In the 1960s, Sears accounted for one percent of the U.S.’s gross national product. At that time, one out of every two American households had a Sears credit card. Sears wasn’t just the world’s largest retailer, it was a dominant force in the U.S. economy.

In 1983, Sears was still riding the success train and was over 10 times the size of Walmart. In six short years, things changed. October 1989 ushered in Walmart as the world’s largest retailer, and the rapid decline of Sears continued.

Today, Walmart has revenues over 20 times that of Sears Holdings (which also includes K-Mart). Although Amazon is banging on the door of the retail giant, Walmart still has revenues that are nearly three times that of everything Amazon-related, which goes way beyond just retail.
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“Yeah, but.”

That’s the enemy of innovation. Right? We’ve all been told that we need to stop uttering those words and replace them with “Yes, and.”

But what if “yeah, but” is not the problem. What if there is something more insidious–and less obvious?

A bigger enemy of innovation is, “Wow, this is a great idea.”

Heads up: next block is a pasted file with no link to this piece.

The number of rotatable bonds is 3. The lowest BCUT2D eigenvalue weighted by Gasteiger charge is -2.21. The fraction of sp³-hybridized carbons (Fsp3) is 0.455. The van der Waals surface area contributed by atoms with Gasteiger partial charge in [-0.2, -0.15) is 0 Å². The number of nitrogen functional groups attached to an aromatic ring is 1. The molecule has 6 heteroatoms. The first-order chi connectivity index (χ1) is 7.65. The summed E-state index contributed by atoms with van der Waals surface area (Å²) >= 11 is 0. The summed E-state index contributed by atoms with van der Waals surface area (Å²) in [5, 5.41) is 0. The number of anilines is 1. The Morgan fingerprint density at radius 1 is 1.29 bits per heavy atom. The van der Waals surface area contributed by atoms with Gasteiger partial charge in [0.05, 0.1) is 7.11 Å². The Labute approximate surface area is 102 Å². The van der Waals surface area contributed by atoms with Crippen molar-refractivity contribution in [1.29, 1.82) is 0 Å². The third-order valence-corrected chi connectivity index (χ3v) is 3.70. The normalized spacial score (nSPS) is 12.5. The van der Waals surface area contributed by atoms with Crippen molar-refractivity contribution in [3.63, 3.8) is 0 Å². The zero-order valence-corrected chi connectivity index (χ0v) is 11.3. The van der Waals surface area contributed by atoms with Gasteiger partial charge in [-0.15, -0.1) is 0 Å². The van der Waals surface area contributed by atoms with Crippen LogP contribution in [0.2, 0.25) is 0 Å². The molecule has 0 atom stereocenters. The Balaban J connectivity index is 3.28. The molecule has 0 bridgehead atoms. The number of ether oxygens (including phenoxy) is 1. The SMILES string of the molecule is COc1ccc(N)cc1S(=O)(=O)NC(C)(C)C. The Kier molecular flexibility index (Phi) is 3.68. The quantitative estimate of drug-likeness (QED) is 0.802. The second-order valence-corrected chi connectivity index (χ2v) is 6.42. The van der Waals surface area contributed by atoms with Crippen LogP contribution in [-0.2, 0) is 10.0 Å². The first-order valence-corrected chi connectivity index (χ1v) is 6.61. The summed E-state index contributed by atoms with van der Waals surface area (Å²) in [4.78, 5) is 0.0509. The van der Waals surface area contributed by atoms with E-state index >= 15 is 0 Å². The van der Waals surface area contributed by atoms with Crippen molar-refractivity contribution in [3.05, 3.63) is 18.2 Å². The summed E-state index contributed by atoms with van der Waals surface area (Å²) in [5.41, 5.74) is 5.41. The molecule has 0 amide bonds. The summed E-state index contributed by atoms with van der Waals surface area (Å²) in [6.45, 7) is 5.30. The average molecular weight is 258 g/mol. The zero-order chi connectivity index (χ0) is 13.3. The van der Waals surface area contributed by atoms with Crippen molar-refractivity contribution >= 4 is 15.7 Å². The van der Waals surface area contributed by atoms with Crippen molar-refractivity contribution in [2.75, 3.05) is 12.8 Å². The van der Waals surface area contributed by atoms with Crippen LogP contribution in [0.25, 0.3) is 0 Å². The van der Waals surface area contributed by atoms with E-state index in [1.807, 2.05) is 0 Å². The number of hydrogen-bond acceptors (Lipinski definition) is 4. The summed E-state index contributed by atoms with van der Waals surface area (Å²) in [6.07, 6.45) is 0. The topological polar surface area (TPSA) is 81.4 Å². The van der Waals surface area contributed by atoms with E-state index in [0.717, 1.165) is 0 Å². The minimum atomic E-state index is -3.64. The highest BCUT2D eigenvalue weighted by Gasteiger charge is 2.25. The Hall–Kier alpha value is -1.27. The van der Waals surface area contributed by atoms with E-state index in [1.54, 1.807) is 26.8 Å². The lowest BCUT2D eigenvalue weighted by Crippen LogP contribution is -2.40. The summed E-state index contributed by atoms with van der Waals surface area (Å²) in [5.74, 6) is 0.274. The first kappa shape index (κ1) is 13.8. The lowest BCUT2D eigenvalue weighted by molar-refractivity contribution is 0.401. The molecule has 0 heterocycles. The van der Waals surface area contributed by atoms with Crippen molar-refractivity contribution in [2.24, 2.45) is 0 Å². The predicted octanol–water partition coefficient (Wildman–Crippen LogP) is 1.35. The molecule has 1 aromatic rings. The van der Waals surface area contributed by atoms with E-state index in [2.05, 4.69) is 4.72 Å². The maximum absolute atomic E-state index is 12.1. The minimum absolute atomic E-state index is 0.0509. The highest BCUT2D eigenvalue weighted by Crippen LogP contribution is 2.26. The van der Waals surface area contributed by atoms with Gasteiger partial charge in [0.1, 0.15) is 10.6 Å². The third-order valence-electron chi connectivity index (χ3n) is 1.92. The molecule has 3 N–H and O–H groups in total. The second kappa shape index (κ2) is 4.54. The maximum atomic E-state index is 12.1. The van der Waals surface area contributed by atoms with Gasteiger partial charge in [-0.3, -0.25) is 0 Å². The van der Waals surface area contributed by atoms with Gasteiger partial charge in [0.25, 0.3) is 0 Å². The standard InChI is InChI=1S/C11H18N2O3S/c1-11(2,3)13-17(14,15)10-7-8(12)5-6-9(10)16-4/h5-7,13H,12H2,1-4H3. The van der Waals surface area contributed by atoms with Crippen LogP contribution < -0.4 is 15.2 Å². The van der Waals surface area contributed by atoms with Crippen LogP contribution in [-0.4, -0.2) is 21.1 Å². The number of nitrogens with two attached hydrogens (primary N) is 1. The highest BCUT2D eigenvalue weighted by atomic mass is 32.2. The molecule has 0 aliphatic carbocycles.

You read that correctly. Loving your ideas is the fastest way for them to fail.

The main reason is something called “confirmation bias.” This is where the brain filters information, only providing you with the data that supports your beliefs, rejecting everything else.

We see confirmation bias in all areas of life. Our view of politicians and politics is driven by it. Your purchasing decisions are influenced by it. If you really want a particular car, for example, no amount of bad reviews will change your mind. You will look at the positive ones and justify why the negative ones are wrong.

This happens in innovation too…

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You attend conferences. You read books. You take training classes. All with the goal of learning strategies from those who have paved the path to success before you.

But what if following in their steps could lead you down the wrong track?

3M talks about its 15 percent rule–a philosophy that allows anyone in the organization to spend 15 percent of their time on something other than the products they are directly tasked to develop. For 3M this is an incredibly powerful strategy. Unfortunately, for many companies that try to replicate this, they often end up wasting 15 percent of their time and money on innovations that add no value.